Dr. Michael Barak, a senior researcher at the Moshe Dayan Center for Middle Eastern and African Studies and the International Institute for Counter-Terrorism (ICT), echoed Graziani’s points and noted the pivotal role the Kingdom of Saudi Arabia (KSA) played in brokering the peace deals between Israel and other Sunni states, including the initial UAE peace deal in September.
“It was KSA which approved the UAE and Bahrain's stance to normalize ties; it was KSA who played a role in the peace between Morocco [and] Israel; It has been playing a role as well to push Pakistan to form full diplomatic ties with Israel. So it's inevitable that KSA is [brokering a] Mauritania-Israel deal. Moreover, KSA and Mauritania enjoy very good ties, so the Mauritania regime is more attentive to the KSA's regime.”
He further noted that such a move would play into the Trump administration’s hands by helping to expand the growing Sunni-Israel bloc against Iran, making it likely Washington could sweeten the deal with financial investments for the West African country.
However, Amatzia Baram, professor emeritus at the Department of the History of the Middle East at the University of Haifa, dismissed the idea, noting instead that Oman and Saudi Arabia are more “natural candidates” for a peace deal due to their extensive informal ties with Israel, but also face “serious constraints” politically on making that relationship public.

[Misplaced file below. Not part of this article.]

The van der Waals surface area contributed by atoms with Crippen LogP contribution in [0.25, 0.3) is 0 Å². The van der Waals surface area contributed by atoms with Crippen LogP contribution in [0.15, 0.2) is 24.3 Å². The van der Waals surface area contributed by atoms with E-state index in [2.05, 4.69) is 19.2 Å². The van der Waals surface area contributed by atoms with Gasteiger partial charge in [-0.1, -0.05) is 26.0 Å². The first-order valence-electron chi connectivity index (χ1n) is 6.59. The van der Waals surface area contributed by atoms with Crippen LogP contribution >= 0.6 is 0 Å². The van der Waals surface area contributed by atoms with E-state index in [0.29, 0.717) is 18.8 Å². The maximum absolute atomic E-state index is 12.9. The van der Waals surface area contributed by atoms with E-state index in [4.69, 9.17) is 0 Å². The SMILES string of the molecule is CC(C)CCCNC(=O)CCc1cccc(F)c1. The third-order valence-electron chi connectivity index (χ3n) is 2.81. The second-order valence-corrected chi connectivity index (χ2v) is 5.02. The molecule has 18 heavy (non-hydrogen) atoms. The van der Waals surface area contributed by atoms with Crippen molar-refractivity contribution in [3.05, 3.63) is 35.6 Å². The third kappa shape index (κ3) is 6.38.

Investments Give UAE Leverage in Africa
Across Africa, the UAE has been leveraging its financial and political clout to push Muslim countries closer to Israel since even before the UAE and Israel made public their friendly relationship.
Last year, Abu Dhabi successfully pressured Chad into reversing its long-standing opposition to Israel, too. N’Djamena severed relations with Tel Aviv in 1972 under pressure from Libyan revolutionary leader Muammar Gaddafi, but revived them in January 2019.
In 2017, the UAE promised $150 million for Chad’s National Development Plan, a $9 billion project to diversify the country’s economy away from oil exports, with petroleum and other mineral fuels accounting for 94% of its exports in 2019.
Earlier this year, the UAE pledged $2 billion in investments to Mauritania - an amount equal to 38% of Mauritania’s gross domestic product. In September, Jalel Harchaoui of the Clingendael Institute told Turkish Radio and Television that such an investment “creates a level of sway, aura and leverage on the part of Abu Dhabi that is hard to fathom.”
Indeed, when news broke in August 2020 of the UAE’s forthcoming peace deal with Israel, Nouakchott praised the “wisdom and good judgment” of the Emirati leadership, rather than condemning the move, as did some other Arab League members, such as Algerian President Abdelmadjid Tebounne.